Future Sight is a hell of a card, and Realmwalker gives you a close approximation of it for just three mana – while also synergizing with your other tribal effects! Any tribal-based green deck will want Realmwalker, no question, as it can provide a steady stream of card advantage in addition to triggering tribal effects and benefitting from lord effects such as Obelisk of Urd and the like. There aren’t many changelings that you should throw into your tribal list “just because”, but if there’s one, it’s Realmwalker.
4. Kindred Discovery
Speaking of a steady stream of card advantage, how about Kindred Discovery? Sure, it might look like another five-mana do-nothing enchantment, but if you have any kind of board built up at all, it gets the ball rolling as soon as you head to combat after casting it. Play this, attack with a few creatures, draw some cards and then if you get to untap with it? Forget about it. Every creature you play replaces itself, and your combat steps mean you can throw creatures into blockers to make trades, knowing you won’t run out of resources. This card is ridiculous.
3. Cavern of Souls/Unclaimed Territory/Secluded Courtyard
With the exception of Cavern of Souls’ price tag, there is absolutely no reason not to play these cards in any multicolor tribal deck. These cards offer free fixing that, unlike something such as Ancient Ziggurat, can still help cast non-tribal cards. If you’re dipping into three or more colors, but still want to remain aggressive, you can’t afford things like Triomes and tri-lands – you need to curve out, and these cards will help you do it. Cavern of Souls does cost an arm and a leg, but Unclaimed Territory and Secluded Courtyard are cheap uncommons and should be amongst the first cards you pick up for a multicolor tribal EDH deck.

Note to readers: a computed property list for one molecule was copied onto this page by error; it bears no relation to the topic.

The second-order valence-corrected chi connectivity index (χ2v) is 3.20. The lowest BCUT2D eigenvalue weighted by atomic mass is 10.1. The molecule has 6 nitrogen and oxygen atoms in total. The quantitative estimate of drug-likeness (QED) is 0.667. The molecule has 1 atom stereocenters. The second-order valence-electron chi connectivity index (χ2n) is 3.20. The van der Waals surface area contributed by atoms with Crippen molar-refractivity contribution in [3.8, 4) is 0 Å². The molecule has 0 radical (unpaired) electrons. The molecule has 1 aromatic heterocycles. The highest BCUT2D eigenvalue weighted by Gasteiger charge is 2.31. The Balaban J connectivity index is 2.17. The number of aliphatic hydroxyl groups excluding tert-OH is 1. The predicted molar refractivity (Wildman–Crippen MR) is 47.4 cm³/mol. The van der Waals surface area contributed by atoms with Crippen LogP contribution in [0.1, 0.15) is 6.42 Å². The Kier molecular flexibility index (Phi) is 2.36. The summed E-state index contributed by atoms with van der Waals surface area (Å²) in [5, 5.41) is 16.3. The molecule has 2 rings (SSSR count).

2. Herald’s Horn
Herald’s Horn also used to be an unreasonably expensive card, but thanks to some recent reprints – including in Battle for Baldur’s Gate – it’s a much more reasonably priced card, and well worth playing in your tribal decks. The combination of mana reduction and card advantage means it’s useful in more or less any situation – particularly in cheaper decks, where you can play two-drops for one mana rather than, say, five-drops for four. Nonetheless, even expensive tribal decks want this card, and I recommend you find room for it in any deck that looks to exploit tribal synergies.
1. Vanquisher’s Banner
One of the most popular tribal cards ever printed, Vanquisher’s Banner is an auto-include in any tribal deck as it does the two things you want the most in any deck like this: buffs your team and draws cards. Immediately juicing up your board with the +1/+1 ability is then joined by a Kindred Discovery-style source of card advantage as you play out more creatures, meaning you won’t be short on action as the game continues. As an artifact, it slots into any deck, and unless you’re playing a Vampires deck that’s so low to the ground you want its curve to stop at four, I can’t think of a reason you wouldn’t put Vanquisher’s Banner into your list.